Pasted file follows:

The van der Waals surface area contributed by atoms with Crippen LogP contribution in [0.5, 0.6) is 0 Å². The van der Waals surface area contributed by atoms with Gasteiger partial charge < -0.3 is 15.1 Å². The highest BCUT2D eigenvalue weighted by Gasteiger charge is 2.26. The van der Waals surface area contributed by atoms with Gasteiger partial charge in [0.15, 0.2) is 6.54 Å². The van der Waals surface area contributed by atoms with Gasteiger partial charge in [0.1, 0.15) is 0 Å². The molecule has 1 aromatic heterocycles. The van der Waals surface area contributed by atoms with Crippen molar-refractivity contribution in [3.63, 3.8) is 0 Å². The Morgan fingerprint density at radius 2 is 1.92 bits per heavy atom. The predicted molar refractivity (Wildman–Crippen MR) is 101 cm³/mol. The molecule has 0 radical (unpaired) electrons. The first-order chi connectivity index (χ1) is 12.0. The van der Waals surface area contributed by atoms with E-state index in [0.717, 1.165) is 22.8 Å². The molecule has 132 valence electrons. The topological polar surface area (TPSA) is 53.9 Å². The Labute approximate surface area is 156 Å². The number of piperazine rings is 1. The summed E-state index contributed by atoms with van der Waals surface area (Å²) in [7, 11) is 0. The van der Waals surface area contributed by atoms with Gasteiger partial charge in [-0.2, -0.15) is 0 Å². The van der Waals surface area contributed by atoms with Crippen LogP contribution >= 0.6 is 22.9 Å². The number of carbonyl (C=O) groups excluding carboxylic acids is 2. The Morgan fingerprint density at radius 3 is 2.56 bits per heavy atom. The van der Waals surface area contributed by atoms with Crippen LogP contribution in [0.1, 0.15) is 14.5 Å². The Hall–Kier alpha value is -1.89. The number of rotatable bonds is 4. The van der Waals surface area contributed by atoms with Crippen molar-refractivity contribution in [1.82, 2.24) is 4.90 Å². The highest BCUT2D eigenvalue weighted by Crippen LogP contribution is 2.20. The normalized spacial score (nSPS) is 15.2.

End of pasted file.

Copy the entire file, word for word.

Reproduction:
The van der Waals surface area contributed by atoms with Crippen LogP contribution in [0.5, 0.6) is 0 Å². The van der Waals surface area contributed by atoms with Gasteiger partial charge < -0.3 is 15.1 Å². The highest BCUT2D eigenvalue weighted by Gasteiger charge is 2.26. The van der Waals surface area contributed by atoms with Gasteiger partial charge in [0.15, 0.2) is 6.54 Å². The van der Waals surface area contributed by atoms with Gasteiger partial charge in [0.1, 0.15) is 0 Å². The molecule has 1 aromatic heterocycles. The van der Waals surface area contributed by atoms with Crippen molar-refractivity contribution in [3.63, 3.8) is 0 Å². The Morgan fingerprint density at radius 2 is 1.92 bits per heavy atom. The predicted molar refractivity (Wildman–Crippen MR) is 101 cm³/mol. The molecule has 0 radical (unpaired) electrons. The first-order chi connectivity index (χ1) is 12.0. The van der Waals surface area contributed by atoms with E-state index in [0.717, 1.165) is 22.8 Å². The molecule has 132 valence electrons. The topological polar surface area (TPSA) is 53.9 Å². The Labute approximate surface area is 156 Å². The number of piperazine rings is 1. The summed E-state index contributed by atoms with van der Waals surface area (Å²) in [7, 11) is 0. The van der Waals surface area contributed by atoms with Gasteiger partial charge in [-0.2, -0.15) is 0 Å². The van der Waals surface area contributed by atoms with Crippen LogP contribution >= 0.6 is 22.9 Å². The number of carbonyl (C=O) groups excluding carboxylic acids is 2. The Morgan fingerprint density at radius 3 is 2.56 bits per heavy atom. The van der Waals surface area contributed by atoms with Crippen LogP contribution in [0.1, 0.15) is 14.5 Å². The Hall–Kier alpha value is -1.89. The number of rotatable bonds is 4. The van der Waals surface area contributed by atoms with Crippen molar-refractivity contribution in [1.82, 2.24) is 4.90 Å². The highest BCUT2D eigenvalue weighted by Crippen LogP contribution is 2.20. The normalized spacial score (nSPS) is 15.2.